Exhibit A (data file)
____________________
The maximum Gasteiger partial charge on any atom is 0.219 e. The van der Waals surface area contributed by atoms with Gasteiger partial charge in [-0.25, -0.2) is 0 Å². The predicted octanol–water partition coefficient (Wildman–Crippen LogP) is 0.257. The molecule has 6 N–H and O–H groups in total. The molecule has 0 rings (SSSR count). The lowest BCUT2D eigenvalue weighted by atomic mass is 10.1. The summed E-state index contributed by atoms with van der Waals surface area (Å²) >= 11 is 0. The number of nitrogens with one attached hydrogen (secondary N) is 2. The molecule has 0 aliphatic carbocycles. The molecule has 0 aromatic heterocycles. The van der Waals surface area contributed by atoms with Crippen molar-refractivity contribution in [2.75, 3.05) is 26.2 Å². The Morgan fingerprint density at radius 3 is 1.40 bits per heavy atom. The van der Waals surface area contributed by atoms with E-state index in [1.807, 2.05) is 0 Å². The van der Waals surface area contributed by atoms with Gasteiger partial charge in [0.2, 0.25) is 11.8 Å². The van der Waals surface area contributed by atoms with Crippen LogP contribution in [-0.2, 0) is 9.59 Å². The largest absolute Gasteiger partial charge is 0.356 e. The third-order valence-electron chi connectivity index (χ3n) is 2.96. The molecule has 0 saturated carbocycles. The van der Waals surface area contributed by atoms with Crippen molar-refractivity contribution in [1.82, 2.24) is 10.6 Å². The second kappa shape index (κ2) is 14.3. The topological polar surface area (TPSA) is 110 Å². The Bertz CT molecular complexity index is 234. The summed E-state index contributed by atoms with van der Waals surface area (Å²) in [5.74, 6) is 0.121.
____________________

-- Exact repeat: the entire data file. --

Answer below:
The maximum Gasteiger partial charge on any atom is 0.219 e. The van der Waals surface area contributed by atoms with Gasteiger partial charge in [-0.25, -0.2) is 0 Å². The predicted octanol–water partition coefficient (Wildman–Crippen LogP) is 0.257. The molecule has 6 N–H and O–H groups in total. The molecule has 0 rings (SSSR count). The lowest BCUT2D eigenvalue weighted by atomic mass is 10.1. The summed E-state index contributed by atoms with van der Waals surface area (Å²) >= 11 is 0. The number of nitrogens with one attached hydrogen (secondary N) is 2. The molecule has 0 aliphatic carbocycles. The molecule has 0 aromatic heterocycles. The van der Waals surface area contributed by atoms with Crippen molar-refractivity contribution in [2.75, 3.05) is 26.2 Å². The Morgan fingerprint density at radius 3 is 1.40 bits per heavy atom. The van der Waals surface area contributed by atoms with E-state index in [1.807, 2.05) is 0 Å². The van der Waals surface area contributed by atoms with Gasteiger partial charge in [0.2, 0.25) is 11.8 Å². The van der Waals surface area contributed by atoms with Crippen LogP contribution in [-0.2, 0) is 9.59 Å². The largest absolute Gasteiger partial charge is 0.356 e. The third-order valence-electron chi connectivity index (χ3n) is 2.96. The molecule has 0 saturated carbocycles. The van der Waals surface area contributed by atoms with Crippen molar-refractivity contribution in [1.82, 2.24) is 10.6 Å². The second kappa shape index (κ2) is 14.3. The topological polar surface area (TPSA) is 110 Å². The Bertz CT molecular complexity index is 234. The summed E-state index contributed by atoms with van der Waals surface area (Å²) in [5.74, 6) is 0.121.